.Megan Keely: Exploring the seasons of the heart

Megan Keely’s new album, Companion, is a solo effort she created in her Richmond District apartment during the COVID pandemic. “The virus slowed me down,” she said. “The warp in the space time continuum was disorienting, but it also opened up some space in my brain to create in a way I don’t believe I have ever been able to create before. 

“I’m an independent artist, and my last album, Bloom, came out four years ago. It left me feeling a bit exposed and drained, emotionally and financially. I only wrote one song in the three years following its release. I was afraid I’d never write again, but life happens in cycles, and it’s pretty clear to me now that I just needed time to recharge.

“One day, I was sitting in a garden, following the sun as it moved across the sky, noodling around on a guitar. I felt myself reconnecting with this tried-and-true companion, my music. I began to focus on music in a way that was like a complete relief and release. I’ve always liked demo recordings. There’s a Crosby, Stills and Nash album called Demos that I’ve listened to the past few years. It reminded me that there’s something intimate about the sparse moments a demo presents. 

Companion was an experiment. I dove inward, when the music was coming together, without any other influences in the room. In the past, I’ve been in the studio, recording with my brother, Brandon, and other immensely talented musicians that I look up to and respect. I would find myself trying to impress them, or play something I think they’d like, so it was fun for me to do it all alone and take some of the pressure off.”  

Keely set up her laptop on her desk and used a good mic and her guitar, ukulele and voice to create an inviting sound. “The percussion is me drumming my fingers on the guitar, turning the pages of a book or tapping my hands on my robe with the mic close to my chest. While I was out walking, I also sampled the sounds of the natural world.”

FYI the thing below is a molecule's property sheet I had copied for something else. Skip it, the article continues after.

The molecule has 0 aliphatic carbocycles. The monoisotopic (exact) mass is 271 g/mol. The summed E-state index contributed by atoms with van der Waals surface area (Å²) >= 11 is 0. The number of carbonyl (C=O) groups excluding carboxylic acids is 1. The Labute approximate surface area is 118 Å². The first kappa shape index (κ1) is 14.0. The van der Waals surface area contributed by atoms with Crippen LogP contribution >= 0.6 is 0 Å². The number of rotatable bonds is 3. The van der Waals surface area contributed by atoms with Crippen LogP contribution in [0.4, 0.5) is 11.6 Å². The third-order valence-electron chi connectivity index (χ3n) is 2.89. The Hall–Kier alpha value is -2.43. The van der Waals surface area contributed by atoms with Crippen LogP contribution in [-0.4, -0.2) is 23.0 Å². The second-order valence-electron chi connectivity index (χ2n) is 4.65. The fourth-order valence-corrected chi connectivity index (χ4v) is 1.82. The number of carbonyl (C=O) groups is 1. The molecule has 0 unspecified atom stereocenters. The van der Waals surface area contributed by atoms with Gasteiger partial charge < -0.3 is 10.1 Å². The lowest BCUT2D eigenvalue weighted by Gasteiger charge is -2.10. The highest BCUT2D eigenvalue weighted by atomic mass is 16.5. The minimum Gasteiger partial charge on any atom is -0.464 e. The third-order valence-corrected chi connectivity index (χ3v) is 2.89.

“There’s a symbiotic relationship between my day job as a landscape designer and my work as a singer and songwriter. Focusing on nature, and the way things grow and change, ended up being inspirational in creating this new batch of songs.”

Keely said she grew up in a musical family. “There were so many guitars in our living room, you had to be careful not to step on one. My dad played in a psychedelic band called The Flying Other Brothers. Our vacations were often going on tour with them to Alaska, London and the festival circuit. 

“As a kid, I was secretly picking up a guitar, singing in the shower and taking bass lessons. I never played in public. My brother, Brandon, has played guitar since he was a kid. I was aware of my desire to play and create and express myself musically, but too intimidated to try. I learned through osmosis, overhearing my dad and brother talking about music theory in the front of the car, while I was falling asleep in the back seat.”

When she got back to California, Keely started an ecologically conscious landscape design business and got serious about her songwriting. She played in a few bands, started booking her own gigs and, with the collaborative contributions of her brother, Brandon, made four albums—Acorn Collection (2010), Deciduous (2013), Ready or Not (2015) and Bloom (2018).

“[Brandon] always brought the music to a new level of tastiness and richness and taught me how to approach a recording. He’s busy raising a family now, so I surprised myself by making an album without leaning on him. There’s something about a solo record that leaves the songwriter in an added state of vulnerability. A band can be musically supportive, directing the focus away from the specific emotions being expressed. 

“Without other players, I felt both freer and more vulnerable. There’s a compass inside of us that we follow when we know something feels right. The process of making this album was a time of strengthening that compass and honing my ability to listen to what feels authentic and true.”

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